Failing to address unaffordable housing | The Jackal

30 Oct 2012

Failing to address unaffordable housing

Today, the NZ Herald reported:

The Government is to place a six-month time limit on councils processing consents for medium-size projects including housing developments as part of its push to make homes affordable.

It is also looking to councils to free up more land for building and has announced an inquiry into the building industry to identify barriers to improving housing affordability.

The measures announced this afternoon by Finance Minister Bill English are the Government's response to the Productivity Commission's inquiry into housing affordability.

Typical National ploy... Announce policy that has the appearance of being advantageous but will in reality make the problem worse. Giving housing property investors and developers even more ways of cutting corners to maximize their profits while claiming this will help make housing more affordable is pretty damn conceited if you ask me.

Its over-investment because of tax-breaks that's the main factor in driving up house prices, not a lack of places to build. National and their Productivity Commission have entirely failed to address this issue. The problem has got so bad that New Zealand's housing estate is now being used as a tax-haven by foreigners. Still the government shows absolutely no concern or willingness to remedy the problem.

Home Affordability: The Government's Four Key Aims:

* Increasing land supply - this will include more greenfields and brownfields developments and allow further densification of cities, where appropriate.

* Reducing delays and costs of RMA processes associated with housing - this includes introducing a six-month time limit on council processing of medium-sized consents.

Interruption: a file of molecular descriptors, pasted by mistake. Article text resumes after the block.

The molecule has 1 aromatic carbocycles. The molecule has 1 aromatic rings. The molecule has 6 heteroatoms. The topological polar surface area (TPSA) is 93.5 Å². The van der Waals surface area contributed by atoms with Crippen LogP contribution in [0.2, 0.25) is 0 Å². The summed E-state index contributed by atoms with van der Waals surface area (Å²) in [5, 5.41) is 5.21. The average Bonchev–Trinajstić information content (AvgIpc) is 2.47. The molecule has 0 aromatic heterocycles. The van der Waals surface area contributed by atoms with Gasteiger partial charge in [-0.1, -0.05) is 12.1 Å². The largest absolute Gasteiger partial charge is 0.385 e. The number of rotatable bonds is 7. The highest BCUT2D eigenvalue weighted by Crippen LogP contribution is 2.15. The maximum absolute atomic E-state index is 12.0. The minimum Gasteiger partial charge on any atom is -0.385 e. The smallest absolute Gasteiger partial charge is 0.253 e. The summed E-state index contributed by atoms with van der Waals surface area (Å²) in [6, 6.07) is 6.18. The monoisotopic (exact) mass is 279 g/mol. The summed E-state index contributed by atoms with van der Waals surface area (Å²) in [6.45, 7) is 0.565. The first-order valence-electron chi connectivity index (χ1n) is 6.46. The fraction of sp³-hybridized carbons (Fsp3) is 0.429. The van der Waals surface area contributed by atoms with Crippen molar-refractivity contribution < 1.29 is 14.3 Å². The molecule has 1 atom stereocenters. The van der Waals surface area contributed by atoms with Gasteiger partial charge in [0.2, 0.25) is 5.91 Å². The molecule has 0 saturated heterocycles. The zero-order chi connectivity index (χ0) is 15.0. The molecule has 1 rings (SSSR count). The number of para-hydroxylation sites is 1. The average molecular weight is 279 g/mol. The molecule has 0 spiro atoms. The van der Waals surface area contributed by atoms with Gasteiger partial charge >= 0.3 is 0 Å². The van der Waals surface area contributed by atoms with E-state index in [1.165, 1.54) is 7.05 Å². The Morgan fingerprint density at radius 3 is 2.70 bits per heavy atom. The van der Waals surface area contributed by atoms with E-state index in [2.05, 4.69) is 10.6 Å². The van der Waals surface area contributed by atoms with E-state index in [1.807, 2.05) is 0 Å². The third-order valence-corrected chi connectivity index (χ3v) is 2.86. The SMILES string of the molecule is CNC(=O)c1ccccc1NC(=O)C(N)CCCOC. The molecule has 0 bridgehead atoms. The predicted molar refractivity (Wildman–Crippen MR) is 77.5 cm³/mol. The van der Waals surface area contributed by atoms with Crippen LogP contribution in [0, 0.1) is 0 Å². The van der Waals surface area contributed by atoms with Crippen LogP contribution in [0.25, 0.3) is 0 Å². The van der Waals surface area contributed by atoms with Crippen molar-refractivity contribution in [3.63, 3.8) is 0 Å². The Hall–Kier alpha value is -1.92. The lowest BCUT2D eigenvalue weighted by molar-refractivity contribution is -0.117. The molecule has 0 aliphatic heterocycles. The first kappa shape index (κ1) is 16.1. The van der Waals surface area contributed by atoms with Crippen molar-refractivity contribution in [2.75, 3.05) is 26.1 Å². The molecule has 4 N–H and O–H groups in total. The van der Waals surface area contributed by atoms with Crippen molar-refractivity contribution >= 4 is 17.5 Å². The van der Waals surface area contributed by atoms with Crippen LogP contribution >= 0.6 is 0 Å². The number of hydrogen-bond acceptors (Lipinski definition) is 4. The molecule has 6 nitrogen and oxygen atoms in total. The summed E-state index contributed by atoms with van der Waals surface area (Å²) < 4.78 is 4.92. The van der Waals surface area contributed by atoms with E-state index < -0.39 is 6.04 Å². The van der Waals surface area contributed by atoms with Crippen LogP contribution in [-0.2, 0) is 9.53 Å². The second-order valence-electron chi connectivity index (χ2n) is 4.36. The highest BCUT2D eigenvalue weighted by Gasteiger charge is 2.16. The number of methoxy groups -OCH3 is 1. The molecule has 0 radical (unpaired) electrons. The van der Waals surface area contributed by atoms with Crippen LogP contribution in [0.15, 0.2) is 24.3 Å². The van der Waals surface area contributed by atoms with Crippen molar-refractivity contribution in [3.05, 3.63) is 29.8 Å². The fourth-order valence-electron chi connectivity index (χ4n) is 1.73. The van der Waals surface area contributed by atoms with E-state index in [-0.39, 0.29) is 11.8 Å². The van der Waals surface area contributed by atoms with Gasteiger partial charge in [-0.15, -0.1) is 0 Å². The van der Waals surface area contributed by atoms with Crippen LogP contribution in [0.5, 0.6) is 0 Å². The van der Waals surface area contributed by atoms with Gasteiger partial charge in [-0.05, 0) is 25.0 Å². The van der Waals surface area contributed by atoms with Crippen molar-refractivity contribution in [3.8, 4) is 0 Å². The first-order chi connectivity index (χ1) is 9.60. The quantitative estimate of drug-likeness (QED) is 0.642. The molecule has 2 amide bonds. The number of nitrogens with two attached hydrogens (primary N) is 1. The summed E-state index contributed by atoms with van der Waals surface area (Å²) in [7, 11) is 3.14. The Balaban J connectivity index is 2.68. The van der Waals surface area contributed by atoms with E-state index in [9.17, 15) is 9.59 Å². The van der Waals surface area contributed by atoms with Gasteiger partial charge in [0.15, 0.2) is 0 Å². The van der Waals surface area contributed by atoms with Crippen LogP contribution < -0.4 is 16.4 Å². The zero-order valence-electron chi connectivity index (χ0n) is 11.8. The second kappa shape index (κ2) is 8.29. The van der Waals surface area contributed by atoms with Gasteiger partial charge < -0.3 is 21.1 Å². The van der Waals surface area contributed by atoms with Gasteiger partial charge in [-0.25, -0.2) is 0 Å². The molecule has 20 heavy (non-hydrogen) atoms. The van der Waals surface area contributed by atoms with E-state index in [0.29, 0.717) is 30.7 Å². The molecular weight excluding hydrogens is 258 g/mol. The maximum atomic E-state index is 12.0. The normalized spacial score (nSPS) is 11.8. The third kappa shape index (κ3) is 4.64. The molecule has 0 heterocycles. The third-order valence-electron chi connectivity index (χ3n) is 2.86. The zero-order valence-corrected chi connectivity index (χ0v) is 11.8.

* Improving the timely provision of infrastructure to support new housing - this will include considering new ways to co-ordinate and manage infrastructure for subdivisions.

* Improving productivity in the construction sector.

Did the rightwing not learn anything from the leaky building debacle that resulted from widespread deregulation? The main player who benefitted from that was Fletcher Building because they supplied most of the defective materials. I guess their lobbyists have been working overtime again to ensure more deregulation... And once again, when the problems surface, they will likely not be held to account.

In my opinion, affordable housing should be a human right for everybody, and in a country like New Zealand there should be an overabundance of healthy homes for people to live in. The fact that over half of the countries houses are not maintained properly and are grossly overpriced is perhaps the governments biggest failure.

Without the current lot of diplomatic scoundrels showing any gumption to address the real issues concerning unaffordable housing, we should expect the amount of Kiwi families who own the house they live in to continue to decline. I guess that brighter future John Key talked about doesn't apply to the New Zealanders who are forced to indefinitely rent the house they live in.